Kamla’s Words & Journey are Etched in my Memory and Soul

Her book 'Ghar ka kaam hai sabka Kaam' (Household chores is for everyone) set the tone for me as a woman. I never looked at my mother having to fullfill domestic responsibilities.

Even before I could read, my favourite book was Kamla Bhasins �Ulti Sulti Meeto. It was about a girl who would like to be naughty and playful. The illustrations in that book were so beautiful that I didnt need words to understand it. It helped me accept my quirks from a very young age.

Later I realized Meeto was Kamla Bhasin’s daughter. Meeto would do things that were considered to be done by boys, she would play ‘boy games’ and just go around engaging in different activities, carefree and gender neutral. Today, I understand how revolutionary that idea was for its time.

Her book ‘Ghar ka kaam hai sabka Kaam’ (Household chores is for everyone) set the tone for me as a woman. I never looked at my mother having to fullfill domestic responsibilities. I expected the same responsibility from my father and I too helped in the housework by doing my favourite work of ‘jhadu’ as a 6 year old child.

Just like Kamla’s poems taught me I also chose an unconventional road. I chose to make films and to pay a tribute to her I wanted to make a film on her. I was surprised to find no film or video material back then and was overjoyed when she agreed. Till date my film is the only one that gives a rare glimpse into Kamla’s life.

I also made Kamla recite her poetry for the film and my favourite on was — Ki hawaon si hoti hain ladkiyan/ Unhe behne me maza aata hai/ Unhe manzoor nahi unhe bewajah roka jane. (Girls are like the wind/ They delight in frolicking freely/ They cannot accept being stopped for no reason.)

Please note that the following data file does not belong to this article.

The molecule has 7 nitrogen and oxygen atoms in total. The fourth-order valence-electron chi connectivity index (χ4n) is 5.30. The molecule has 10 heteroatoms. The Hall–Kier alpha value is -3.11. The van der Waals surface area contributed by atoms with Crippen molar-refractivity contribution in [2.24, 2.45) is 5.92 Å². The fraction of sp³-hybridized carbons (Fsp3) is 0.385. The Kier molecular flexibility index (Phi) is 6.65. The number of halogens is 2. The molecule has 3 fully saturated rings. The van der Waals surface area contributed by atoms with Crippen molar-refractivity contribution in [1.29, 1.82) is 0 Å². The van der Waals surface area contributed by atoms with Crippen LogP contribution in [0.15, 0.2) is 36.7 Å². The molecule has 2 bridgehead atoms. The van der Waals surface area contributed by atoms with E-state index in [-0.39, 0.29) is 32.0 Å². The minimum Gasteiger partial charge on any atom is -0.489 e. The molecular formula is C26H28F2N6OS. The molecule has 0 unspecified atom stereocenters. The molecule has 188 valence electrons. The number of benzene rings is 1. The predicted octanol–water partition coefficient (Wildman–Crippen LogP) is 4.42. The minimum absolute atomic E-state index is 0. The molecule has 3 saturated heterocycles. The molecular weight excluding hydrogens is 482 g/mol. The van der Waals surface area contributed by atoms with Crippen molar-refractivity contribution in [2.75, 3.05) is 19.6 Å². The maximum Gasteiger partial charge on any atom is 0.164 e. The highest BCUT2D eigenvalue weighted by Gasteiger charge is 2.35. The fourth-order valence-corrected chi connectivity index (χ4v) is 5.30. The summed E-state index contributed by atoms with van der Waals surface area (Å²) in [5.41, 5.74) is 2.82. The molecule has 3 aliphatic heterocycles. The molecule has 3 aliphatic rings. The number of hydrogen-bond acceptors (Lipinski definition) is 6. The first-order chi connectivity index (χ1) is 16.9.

Working with her was such a joy, she was down to earth and simple. She was not afraid to be vulnerable and walked us through her life so openly. She was warm to me and my team, I remember being sad on the last day of filming, we had such a beautiful time shooting it that no one wanted it to come to an end.

Kamla Bhasin was a woman who did not obey. She is known for her courage and enormous contribution to the women’s movement and women’s history in India. She is an inspiration for so many women of her generation and more. She has created history with her work in South Asia and the pouring of love for her wherever she went is a testament to that.

As a child I heard stories from my mother — of their glorious women’s movement in the the 80’s, women fighting for equality together. Her spirit inspires us even today! I want to tell more such stories of resilience and hope through my work, so we can honour women like Kamla and their legacies, pay our tribute to them for the liberties and freedom we enjoy today as women of 21st century.

Kamla’s strength lay in her communication — she could talk to and connect with anyone from any background. This skill made Kamla unique and she would quickly become a favorite in a crowd. She had immense energy and she never stopped working. She would be doing multiple things during a hot summer day, starting her day with yoga and then driving her red electric car to Sangat I South Asian Organization for Women that she founded. When we were filming her we found there was a TV crew there to interview her for a news channel.

She was deeply affected by her daughter Meeto’s passing and worried for her son Chotu who suffers from autism. Kamla’s political life is very well known and only a few know her personal journey and sacrifices. My film was an attempt to make the world take a peek in to her personal one.

Kamla Bhasin’s life inspired many women like me to break barriers and establish my own legacy in the film TV and advertising industry. She helped reveal my true purpose — to empower and support women through my work. Not only do my production teams always have women in the majority. We also go out of our way to try and employ female talent and crew. I used my success to empower women and mentor young filmmakers not only in India but worldwide. Currently I am producing films, I feel strong enough to carve my own niche and produce films that are a reflection of women and their experiences.

Kamla’s words and journey are etched in my memory and soul.

Someday I would love to produce a full-length documentary or a feature film on her.


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